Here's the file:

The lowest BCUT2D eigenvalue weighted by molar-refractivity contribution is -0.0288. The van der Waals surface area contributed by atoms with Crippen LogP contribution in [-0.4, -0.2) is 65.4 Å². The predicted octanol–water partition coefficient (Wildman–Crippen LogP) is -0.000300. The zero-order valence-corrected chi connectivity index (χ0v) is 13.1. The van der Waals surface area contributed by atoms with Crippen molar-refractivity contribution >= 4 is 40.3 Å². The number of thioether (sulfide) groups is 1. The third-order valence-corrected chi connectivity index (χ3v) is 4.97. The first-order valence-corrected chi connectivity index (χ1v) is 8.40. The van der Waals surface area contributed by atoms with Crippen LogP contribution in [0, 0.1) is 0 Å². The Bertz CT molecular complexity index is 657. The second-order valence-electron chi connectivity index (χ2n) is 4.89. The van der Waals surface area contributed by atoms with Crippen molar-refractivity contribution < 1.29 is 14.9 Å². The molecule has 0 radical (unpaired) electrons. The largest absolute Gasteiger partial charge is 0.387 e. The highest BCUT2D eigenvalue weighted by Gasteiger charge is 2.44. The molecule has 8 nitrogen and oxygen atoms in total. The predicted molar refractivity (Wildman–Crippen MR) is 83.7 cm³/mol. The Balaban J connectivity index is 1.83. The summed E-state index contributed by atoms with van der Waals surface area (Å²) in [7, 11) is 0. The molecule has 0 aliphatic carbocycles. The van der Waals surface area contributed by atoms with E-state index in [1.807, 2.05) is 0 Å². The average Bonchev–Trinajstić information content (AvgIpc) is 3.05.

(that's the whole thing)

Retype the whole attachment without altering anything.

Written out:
The lowest BCUT2D eigenvalue weighted by molar-refractivity contribution is -0.0288. The van der Waals surface area contributed by atoms with Crippen LogP contribution in [-0.4, -0.2) is 65.4 Å². The predicted octanol–water partition coefficient (Wildman–Crippen LogP) is -0.000300. The zero-order valence-corrected chi connectivity index (χ0v) is 13.1. The van der Waals surface area contributed by atoms with Crippen molar-refractivity contribution >= 4 is 40.3 Å². The number of thioether (sulfide) groups is 1. The third-order valence-corrected chi connectivity index (χ3v) is 4.97. The first-order valence-corrected chi connectivity index (χ1v) is 8.40. The van der Waals surface area contributed by atoms with Crippen LogP contribution in [0, 0.1) is 0 Å². The Bertz CT molecular complexity index is 657. The second-order valence-electron chi connectivity index (χ2n) is 4.89. The van der Waals surface area contributed by atoms with Crippen molar-refractivity contribution < 1.29 is 14.9 Å². The molecule has 0 radical (unpaired) electrons. The largest absolute Gasteiger partial charge is 0.387 e. The highest BCUT2D eigenvalue weighted by Gasteiger charge is 2.44. The molecule has 8 nitrogen and oxygen atoms in total. The predicted molar refractivity (Wildman–Crippen MR) is 83.7 cm³/mol. The Balaban J connectivity index is 1.83. The summed E-state index contributed by atoms with van der Waals surface area (Å²) in [7, 11) is 0. The molecule has 0 aliphatic carbocycles. The van der Waals surface area contributed by atoms with E-state index in [1.807, 2.05) is 0 Å². The average Bonchev–Trinajstić information content (AvgIpc) is 3.05.